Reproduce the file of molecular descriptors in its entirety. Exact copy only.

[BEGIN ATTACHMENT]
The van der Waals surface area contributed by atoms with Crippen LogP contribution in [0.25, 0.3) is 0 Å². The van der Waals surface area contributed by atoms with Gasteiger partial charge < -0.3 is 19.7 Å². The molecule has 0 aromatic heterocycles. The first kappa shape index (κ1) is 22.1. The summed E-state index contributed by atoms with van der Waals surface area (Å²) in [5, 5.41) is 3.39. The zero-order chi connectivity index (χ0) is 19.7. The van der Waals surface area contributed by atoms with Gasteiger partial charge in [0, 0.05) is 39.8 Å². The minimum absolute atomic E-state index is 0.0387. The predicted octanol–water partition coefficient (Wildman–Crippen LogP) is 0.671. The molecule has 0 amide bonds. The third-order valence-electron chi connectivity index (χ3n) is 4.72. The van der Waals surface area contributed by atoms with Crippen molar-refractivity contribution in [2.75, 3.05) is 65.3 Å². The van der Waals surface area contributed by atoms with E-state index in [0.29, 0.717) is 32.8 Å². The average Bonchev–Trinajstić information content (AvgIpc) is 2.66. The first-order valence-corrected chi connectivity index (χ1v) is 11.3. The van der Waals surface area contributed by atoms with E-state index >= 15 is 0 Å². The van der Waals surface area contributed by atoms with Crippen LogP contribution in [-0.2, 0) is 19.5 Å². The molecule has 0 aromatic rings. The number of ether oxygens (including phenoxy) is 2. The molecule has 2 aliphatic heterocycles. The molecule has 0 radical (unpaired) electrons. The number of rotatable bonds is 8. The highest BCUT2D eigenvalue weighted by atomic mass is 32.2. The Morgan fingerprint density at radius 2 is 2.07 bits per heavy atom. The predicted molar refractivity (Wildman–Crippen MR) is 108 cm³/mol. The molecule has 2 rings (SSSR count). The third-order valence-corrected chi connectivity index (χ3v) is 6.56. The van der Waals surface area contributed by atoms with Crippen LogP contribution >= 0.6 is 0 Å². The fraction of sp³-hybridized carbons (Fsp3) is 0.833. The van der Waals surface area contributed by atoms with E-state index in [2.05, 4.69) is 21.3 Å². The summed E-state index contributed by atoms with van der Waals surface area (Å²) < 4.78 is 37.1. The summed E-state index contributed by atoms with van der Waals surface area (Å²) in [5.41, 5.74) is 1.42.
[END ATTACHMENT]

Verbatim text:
The van der Waals surface area contributed by atoms with Crippen LogP contribution in [0.25, 0.3) is 0 Å². The van der Waals surface area contributed by atoms with Gasteiger partial charge < -0.3 is 19.7 Å². The molecule has 0 aromatic heterocycles. The first kappa shape index (κ1) is 22.1. The summed E-state index contributed by atoms with van der Waals surface area (Å²) in [5, 5.41) is 3.39. The zero-order chi connectivity index (χ0) is 19.7. The van der Waals surface area contributed by atoms with Gasteiger partial charge in [0, 0.05) is 39.8 Å². The minimum absolute atomic E-state index is 0.0387. The predicted octanol–water partition coefficient (Wildman–Crippen LogP) is 0.671. The molecule has 0 amide bonds. The third-order valence-electron chi connectivity index (χ3n) is 4.72. The van der Waals surface area contributed by atoms with Crippen molar-refractivity contribution in [2.75, 3.05) is 65.3 Å². The van der Waals surface area contributed by atoms with E-state index in [0.29, 0.717) is 32.8 Å². The average Bonchev–Trinajstić information content (AvgIpc) is 2.66. The first-order valence-corrected chi connectivity index (χ1v) is 11.3. The van der Waals surface area contributed by atoms with E-state index >= 15 is 0 Å². The van der Waals surface area contributed by atoms with Crippen LogP contribution in [-0.2, 0) is 19.5 Å². The molecule has 0 aromatic rings. The number of ether oxygens (including phenoxy) is 2. The molecule has 2 aliphatic heterocycles. The molecule has 0 radical (unpaired) electrons. The number of rotatable bonds is 8. The highest BCUT2D eigenvalue weighted by atomic mass is 32.2. The Morgan fingerprint density at radius 2 is 2.07 bits per heavy atom. The predicted molar refractivity (Wildman–Crippen MR) is 108 cm³/mol. The molecule has 2 rings (SSSR count). The third-order valence-corrected chi connectivity index (χ3v) is 6.56. The van der Waals surface area contributed by atoms with Crippen LogP contribution >= 0.6 is 0 Å². The fraction of sp³-hybridized carbons (Fsp3) is 0.833. The van der Waals surface area contributed by atoms with E-state index in [2.05, 4.69) is 21.3 Å². The summed E-state index contributed by atoms with van der Waals surface area (Å²) < 4.78 is 37.1. The summed E-state index contributed by atoms with van der Waals surface area (Å²) in [5.41, 5.74) is 1.42.